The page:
Are you using a screen reader? Click here to view the navigation links for this site as a bulleted list.



Partner logos: BLM, FWS, FS, NPS, University of Montana Wilderness.net Logo
Connecting federal employees, scientists, educators, and the public with their wilderness heritage
Text size: A | A | A  [Print]

Marble Mountain Wilderness

General Contacts Area Management Wilderness Laws Images
A small lake nestled in a dense forest valley, surrounded by tall evergreen trees.
Library image #584: Lower Bear Lake

Introduction

The United States Congress designated the Marble Mountain Wilderness (map) in 1964 and it now has a total of 241,744 acres. All of this wilderness is located in California and is managed by the Forest Service.

Description

Craggy peaks, abundant meadows, large streams, and a whopping 89 lakes highlight this wild and pleasant area. Adding to the visual interest are many fascinating geological features, including Marble Mountain itself, a stark, red-and-gray marbled peak. Most of the lakes are gems set in rocky settings, and at least one-third of the Wilderness is cloaked in a great variety of trees, dominated by tanbark oak, madrone, and Douglas fir lower down, and whitebark pine, foxtail pine, and mountain hemlock higher up. You will find alpine meadows and bare rock in the highest elevations. Bear, deer, and many other species of wildlife are plentiful. Most of the peaks exceed 6,000 feet in height, with Boulder Peak being the highest at 8299 feet. Long recognized for its wild value, this region became a Primitive area in 1931, a Wilderness in 1953, and a part of the NWPS in 1964. Numerous trails provide excellent and extensive access to the Wilderness, and human use is rated as moderate. The Pacific Crest Trail crosses the entire Wilderness for 32 miles north-south, and accesses many other trails. Most of the trails offer relatively easy travel for humans and horses, and excellent campsites are to be had along the way.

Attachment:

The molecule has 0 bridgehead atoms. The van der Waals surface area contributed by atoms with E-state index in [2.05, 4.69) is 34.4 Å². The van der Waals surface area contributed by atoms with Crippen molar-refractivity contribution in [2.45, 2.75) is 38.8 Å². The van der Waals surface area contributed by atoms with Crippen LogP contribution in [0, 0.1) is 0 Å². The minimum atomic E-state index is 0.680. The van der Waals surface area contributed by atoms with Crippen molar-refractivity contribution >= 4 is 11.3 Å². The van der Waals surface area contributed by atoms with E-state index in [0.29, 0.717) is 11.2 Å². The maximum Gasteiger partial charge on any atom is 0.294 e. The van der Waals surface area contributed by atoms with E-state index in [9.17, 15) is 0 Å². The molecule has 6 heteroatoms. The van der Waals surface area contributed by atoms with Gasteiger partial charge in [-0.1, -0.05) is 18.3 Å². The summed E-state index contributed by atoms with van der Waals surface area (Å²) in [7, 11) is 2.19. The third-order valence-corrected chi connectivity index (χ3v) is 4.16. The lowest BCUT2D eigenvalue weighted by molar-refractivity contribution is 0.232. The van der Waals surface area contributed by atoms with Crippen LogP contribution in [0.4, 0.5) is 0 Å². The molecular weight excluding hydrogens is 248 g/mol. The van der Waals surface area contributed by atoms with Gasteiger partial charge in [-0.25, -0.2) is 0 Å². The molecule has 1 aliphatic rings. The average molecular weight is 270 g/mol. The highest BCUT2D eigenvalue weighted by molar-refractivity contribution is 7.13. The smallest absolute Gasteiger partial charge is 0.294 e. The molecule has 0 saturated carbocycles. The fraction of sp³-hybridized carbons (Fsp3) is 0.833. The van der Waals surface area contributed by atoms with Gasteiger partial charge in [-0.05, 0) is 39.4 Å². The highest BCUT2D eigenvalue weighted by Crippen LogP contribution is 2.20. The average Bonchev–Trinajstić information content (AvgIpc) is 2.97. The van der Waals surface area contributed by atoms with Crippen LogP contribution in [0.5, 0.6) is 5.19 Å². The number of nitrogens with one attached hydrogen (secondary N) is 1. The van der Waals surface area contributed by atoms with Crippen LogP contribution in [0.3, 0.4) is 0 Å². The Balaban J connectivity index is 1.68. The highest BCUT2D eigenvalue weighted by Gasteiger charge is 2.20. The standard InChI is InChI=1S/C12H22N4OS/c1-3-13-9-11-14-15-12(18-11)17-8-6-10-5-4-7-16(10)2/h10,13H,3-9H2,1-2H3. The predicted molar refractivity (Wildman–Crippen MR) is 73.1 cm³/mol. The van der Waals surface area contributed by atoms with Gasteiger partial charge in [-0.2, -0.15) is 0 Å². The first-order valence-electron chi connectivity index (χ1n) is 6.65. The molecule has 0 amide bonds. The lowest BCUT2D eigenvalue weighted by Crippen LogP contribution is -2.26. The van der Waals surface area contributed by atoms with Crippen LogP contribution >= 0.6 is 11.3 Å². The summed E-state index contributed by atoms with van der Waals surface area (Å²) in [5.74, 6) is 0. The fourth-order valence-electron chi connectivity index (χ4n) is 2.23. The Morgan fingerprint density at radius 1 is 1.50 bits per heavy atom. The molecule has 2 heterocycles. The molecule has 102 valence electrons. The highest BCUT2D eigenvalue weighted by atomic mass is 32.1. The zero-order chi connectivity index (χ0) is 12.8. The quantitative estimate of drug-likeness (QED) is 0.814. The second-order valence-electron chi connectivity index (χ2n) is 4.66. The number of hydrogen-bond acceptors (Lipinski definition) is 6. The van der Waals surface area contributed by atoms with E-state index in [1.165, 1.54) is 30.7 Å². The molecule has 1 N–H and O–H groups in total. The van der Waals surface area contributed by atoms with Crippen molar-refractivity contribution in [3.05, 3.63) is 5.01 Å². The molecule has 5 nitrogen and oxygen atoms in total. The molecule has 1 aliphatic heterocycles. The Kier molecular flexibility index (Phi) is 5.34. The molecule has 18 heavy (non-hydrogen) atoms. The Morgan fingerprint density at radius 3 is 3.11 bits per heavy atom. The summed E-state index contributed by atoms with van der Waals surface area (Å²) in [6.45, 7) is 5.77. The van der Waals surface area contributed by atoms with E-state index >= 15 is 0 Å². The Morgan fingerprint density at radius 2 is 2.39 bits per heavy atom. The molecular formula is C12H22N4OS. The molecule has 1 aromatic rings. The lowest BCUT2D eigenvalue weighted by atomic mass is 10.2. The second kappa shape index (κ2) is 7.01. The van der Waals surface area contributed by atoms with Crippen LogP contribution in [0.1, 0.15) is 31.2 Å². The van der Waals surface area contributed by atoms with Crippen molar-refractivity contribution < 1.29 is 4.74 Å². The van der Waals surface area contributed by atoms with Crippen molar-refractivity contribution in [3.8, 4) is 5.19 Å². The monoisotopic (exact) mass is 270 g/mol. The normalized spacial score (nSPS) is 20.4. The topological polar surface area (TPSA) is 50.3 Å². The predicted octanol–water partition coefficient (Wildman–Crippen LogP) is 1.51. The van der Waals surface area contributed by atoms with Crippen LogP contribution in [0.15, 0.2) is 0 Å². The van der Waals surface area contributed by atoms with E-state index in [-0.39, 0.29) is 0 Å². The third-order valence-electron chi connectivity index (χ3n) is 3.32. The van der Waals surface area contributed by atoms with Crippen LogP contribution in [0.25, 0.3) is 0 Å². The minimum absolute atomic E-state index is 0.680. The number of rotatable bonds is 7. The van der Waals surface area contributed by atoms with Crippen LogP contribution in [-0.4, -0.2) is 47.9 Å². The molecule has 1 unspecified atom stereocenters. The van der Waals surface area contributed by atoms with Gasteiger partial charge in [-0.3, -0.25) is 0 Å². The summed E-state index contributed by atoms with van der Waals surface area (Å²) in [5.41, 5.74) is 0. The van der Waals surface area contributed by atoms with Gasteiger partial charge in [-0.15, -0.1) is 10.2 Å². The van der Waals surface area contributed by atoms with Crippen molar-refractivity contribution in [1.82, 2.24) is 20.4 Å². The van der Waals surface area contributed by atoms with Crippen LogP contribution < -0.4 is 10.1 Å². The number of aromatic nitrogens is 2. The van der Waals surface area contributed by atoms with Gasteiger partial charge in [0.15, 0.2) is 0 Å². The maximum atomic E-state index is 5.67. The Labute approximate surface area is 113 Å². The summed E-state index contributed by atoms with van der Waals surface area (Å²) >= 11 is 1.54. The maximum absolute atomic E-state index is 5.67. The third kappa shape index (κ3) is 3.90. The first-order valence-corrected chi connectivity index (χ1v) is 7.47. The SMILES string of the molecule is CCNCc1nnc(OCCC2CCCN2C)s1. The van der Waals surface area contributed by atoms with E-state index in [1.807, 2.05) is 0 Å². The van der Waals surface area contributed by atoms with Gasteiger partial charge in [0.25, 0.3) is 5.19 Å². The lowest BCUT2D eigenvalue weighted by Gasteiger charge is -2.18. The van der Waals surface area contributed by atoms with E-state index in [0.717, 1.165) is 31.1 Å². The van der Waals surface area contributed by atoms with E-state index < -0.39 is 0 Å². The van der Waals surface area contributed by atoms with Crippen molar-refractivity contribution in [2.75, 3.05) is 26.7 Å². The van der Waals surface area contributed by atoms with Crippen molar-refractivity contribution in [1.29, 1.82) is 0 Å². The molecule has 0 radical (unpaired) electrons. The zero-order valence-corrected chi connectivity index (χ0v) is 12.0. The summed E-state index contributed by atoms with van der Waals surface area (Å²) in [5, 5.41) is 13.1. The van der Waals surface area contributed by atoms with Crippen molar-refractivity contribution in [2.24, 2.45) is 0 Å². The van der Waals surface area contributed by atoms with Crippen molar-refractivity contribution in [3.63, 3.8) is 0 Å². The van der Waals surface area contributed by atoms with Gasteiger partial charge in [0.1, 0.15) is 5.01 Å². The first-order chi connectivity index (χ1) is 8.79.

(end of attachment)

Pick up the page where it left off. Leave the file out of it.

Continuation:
Planning to Visit the Marble Mountain Wilderness?

Leave No Trace

How to follow the seven standard Leave No Trace principles differs in different parts of the country (desert vs. Rocky Mountains). Click on any of the principles listed below to learn more about how they apply in the Marble Mountain Wilderness.
  1. Plan Ahead and Prepare
  2. Travel and Camp on Durable Surfaces
  3. Dispose of Waste Properly
  4. Leave What You Find
  5. Minimize Campfire Impacts
  6. Respect Wildlife
  7. Be Considerate of Other Visitors
For more information on Leave No Trace, Visit the Leave No Trace, Inc. website.



Give us your feedback